The United States, along with seven Middle Eastern partners, including Saudi Arabia, slapped sanctions Tuesday on nine individuals supporting the Taliban regime at a joint meeting in Riyadh.
Several people sanctioned have ties to Iran, the Treasury Department said.
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Treasury Secretary Steven Mnuchin met with top Saudi leaders and other counterparts from the United Arab Emirates and Kuwait during a visit to the Terrorist Financing Targeting Center, where they unanimously agreed to increase pressure on any persons providing support to the Iranian regime.
"The United States and our partners will not tolerate the Iranian regime exploiting Afghanistan to further their destabilizing behavior," Mnuchin said in a statement released after the gathering. "Iran's support to the Taliban stands in stark violation of the United Nations Security Council resolutions and epitomizes the regime's utter disregard for fundamental international norms."
Tuesday's actions represent the third coordinated effort by the eight-member coalition since the center opened in May 2017. Treasury said the US government would continue to impose punitive measures until there is a negotiated peace settlement in Afghanistan.
Mnuchin has come under pressure during his six-country trip amid furious international pressure over the presumed murder of dissident journalist Jamal Khashoggi at the hands of Saudi agents.
The secretary bowed out of a separate high-profile conference hosted by Saudi Crown Prince Mohammed bin Salman as top banking and finance executives reneged on their previous commitments to participate over deep concerns of Khashoggi's disappearance. Still, the Treasury Department maintained as late as Monday that the secretary's stop in Riyadh, which included a visit to the Terrorist Financing Targeting Center, was necessary in preparation of Iranian sanctions that are set to kick in on November 4.
Last year, the US government opened the Terrorist Financing Targeting Center in Saudi Arabia to share information about combating terrorism financing, which the secretary has pledged to visit once a year. Bahrain, Kuwait, Oman, Qatar and the United Arab Emirates are also members of the group.
Tuesday's gathering of US and Middle Eastern leaders comes on the heels of meeting between Mnuchin and Mohammed bin Salman on Monday.
A photograph of the meeting between Mnuchin and the crown prince was posted on Twitter by the Saudi foreign ministry. The Treasury Department did not release its own photo of the Mnuchin-Prince Mohammed meeting in Riyadh, but did post photographs of his meetings with other top leaders in Israel and Jordan.
Tony Sayegh, Treasury Department spokesman, said Monday that Mnuchin and the crown prince discussed combating terrorism financing, implementing sanctions on Iran and the Khashoggi investigation.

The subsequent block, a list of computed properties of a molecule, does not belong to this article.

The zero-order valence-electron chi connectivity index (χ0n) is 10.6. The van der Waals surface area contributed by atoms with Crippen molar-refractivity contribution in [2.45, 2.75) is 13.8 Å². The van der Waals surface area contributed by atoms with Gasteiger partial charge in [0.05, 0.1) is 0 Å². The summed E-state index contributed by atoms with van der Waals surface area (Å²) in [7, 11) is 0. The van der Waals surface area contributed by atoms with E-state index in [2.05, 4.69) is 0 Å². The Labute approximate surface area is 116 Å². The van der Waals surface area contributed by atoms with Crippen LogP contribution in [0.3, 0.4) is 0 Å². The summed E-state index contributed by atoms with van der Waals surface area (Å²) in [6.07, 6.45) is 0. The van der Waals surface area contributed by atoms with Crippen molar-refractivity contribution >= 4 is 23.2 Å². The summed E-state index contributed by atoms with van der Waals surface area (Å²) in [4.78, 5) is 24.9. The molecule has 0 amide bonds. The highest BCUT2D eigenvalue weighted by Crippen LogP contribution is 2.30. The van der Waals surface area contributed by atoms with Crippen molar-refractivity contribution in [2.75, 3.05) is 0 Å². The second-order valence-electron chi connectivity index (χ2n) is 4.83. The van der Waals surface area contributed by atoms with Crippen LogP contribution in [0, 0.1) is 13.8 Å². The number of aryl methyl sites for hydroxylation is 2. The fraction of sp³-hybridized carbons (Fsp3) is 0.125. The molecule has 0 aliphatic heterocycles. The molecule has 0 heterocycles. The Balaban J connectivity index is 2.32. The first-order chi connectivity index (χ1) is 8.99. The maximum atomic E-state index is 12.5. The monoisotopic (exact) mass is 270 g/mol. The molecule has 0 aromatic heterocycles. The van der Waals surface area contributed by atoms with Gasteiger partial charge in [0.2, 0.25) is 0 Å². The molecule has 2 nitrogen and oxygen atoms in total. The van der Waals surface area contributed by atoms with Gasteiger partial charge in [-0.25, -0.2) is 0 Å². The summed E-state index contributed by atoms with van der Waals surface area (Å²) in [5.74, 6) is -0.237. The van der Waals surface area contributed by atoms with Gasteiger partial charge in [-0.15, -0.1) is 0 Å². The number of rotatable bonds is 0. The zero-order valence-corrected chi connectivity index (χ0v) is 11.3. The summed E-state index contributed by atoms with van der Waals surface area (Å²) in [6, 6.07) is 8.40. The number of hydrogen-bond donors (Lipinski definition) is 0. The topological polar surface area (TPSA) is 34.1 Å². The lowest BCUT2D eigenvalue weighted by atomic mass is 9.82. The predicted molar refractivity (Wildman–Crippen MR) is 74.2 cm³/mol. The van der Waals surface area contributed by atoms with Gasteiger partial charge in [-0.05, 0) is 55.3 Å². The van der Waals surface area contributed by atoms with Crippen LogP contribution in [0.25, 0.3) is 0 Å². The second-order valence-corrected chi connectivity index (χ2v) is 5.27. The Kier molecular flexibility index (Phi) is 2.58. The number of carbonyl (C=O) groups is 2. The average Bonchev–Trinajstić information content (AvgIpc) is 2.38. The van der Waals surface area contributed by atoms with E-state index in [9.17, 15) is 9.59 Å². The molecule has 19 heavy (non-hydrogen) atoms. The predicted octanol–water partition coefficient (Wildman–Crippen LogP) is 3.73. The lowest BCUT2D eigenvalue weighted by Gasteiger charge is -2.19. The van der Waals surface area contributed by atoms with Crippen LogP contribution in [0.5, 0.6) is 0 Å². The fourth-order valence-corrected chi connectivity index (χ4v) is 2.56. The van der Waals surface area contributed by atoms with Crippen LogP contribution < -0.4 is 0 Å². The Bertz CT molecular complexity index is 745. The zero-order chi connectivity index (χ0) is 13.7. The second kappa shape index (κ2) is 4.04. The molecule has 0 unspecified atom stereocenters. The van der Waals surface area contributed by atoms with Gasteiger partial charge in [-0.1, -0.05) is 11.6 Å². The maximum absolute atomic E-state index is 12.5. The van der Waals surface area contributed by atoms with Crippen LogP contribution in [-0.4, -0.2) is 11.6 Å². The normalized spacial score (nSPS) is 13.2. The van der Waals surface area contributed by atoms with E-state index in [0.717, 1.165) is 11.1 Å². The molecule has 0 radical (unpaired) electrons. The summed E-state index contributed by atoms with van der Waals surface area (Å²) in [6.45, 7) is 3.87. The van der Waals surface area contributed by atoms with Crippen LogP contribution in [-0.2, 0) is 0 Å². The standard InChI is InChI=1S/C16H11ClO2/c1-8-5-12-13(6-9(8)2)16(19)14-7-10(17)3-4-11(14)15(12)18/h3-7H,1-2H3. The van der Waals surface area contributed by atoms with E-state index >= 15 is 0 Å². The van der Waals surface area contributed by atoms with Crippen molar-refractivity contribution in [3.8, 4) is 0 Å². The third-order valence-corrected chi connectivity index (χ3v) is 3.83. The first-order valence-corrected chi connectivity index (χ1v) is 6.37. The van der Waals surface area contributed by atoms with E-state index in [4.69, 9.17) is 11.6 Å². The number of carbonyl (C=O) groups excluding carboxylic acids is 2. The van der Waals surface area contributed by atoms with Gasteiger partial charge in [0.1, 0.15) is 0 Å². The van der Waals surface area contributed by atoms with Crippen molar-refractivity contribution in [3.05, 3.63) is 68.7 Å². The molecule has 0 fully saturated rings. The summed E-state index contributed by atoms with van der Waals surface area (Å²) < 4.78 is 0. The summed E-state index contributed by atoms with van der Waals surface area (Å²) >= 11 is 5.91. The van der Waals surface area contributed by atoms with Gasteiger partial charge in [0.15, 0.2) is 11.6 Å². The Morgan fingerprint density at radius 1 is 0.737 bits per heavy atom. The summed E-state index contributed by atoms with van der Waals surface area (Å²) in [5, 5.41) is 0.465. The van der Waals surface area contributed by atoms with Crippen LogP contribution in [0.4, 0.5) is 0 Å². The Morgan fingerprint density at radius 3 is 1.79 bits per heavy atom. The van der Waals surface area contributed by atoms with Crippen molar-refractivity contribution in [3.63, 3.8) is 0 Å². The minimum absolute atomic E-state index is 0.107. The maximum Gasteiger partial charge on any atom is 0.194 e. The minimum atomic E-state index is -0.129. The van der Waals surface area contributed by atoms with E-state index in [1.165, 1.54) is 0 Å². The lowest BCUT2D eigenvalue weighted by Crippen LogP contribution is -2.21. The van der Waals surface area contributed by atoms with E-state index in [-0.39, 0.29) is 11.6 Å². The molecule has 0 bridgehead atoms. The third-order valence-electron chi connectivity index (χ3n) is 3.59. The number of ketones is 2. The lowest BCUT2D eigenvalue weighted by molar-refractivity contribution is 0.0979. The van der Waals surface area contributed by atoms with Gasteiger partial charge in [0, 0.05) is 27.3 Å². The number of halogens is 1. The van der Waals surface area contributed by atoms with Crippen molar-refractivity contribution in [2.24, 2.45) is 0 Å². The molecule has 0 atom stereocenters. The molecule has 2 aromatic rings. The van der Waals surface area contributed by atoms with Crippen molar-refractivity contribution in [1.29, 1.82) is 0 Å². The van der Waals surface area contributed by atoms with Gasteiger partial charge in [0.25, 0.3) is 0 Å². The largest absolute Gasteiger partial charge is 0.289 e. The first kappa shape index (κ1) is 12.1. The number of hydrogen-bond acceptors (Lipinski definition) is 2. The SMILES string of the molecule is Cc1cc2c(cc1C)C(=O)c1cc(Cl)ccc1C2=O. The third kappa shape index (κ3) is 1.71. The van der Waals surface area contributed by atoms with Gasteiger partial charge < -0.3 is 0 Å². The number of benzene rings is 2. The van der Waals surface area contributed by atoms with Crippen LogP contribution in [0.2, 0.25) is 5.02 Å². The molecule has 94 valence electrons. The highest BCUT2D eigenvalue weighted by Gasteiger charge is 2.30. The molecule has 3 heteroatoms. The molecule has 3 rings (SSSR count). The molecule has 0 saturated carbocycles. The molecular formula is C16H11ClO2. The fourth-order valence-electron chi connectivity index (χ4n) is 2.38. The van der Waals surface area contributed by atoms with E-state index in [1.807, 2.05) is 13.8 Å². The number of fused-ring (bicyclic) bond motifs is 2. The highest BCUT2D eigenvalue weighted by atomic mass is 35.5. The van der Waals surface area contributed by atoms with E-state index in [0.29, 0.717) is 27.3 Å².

Mnuchin's trip to Riyadh follows Secretary of State Mike Pompeo's trip two weeks earlier to meet with the crown prince.
Questions over Khashoggi
The Saudi regime is under increasing pressure to provide an explanation for Khashoggi's disappearance.
On Tuesday, Turkey's President Recep Tayyip Erdogan said Khashoggi died as a result of a brutal premeditated murder, rejecting Saudi Arabia's claim that the journalist was killed accidentally.
The Washington Post columnist was last seen entering the Saudi consulate in Istanbul on October 2, the day a Saudi hit squad allegedly arrived at the consulate. The Saudis on Friday said his death was an accident and say they continue to investigate
President Donald Trump said Monday he remains unhappy with the official Saudi explanation, but reiterated that he doesn't want to suspend relations between the two countries, including a multibillion-dollar arms deal inked last year.
While the President has tried to refrain from spoiling economic ties with the Saudi government in recent days he's offered fresh skepticism over an evolving explanation for Khashoggi's death.
He told reporters on Monday he wasn't pleased with Riyadh's versions of events and that he was eagerly awaiting further details.
"I am not satisfied with what I heard," Trump told reporters at the White House, echoing concerns the President has aired mostly in private. He has suggested that Saudi officials, including the crown prince, have not been fully transparent in explaining what happened to the dissident journalist and which officials were involved.
On Friday, Saudi Arabia offered an official account alleging the death came after an altercation inside the Saudi consulate in Istanbul. The kingdom said Khashoggi died after a fistfight with a team of officials who were working to secure his return to Saudi Arabia. They said a full report on the kingdom's intelligence services would come in a month.
Mnuchin told reporters on Sunday that it would be "premature" to discuss whether the United States would impose sanctions on the Saudi government in response to the Khashoggi's death.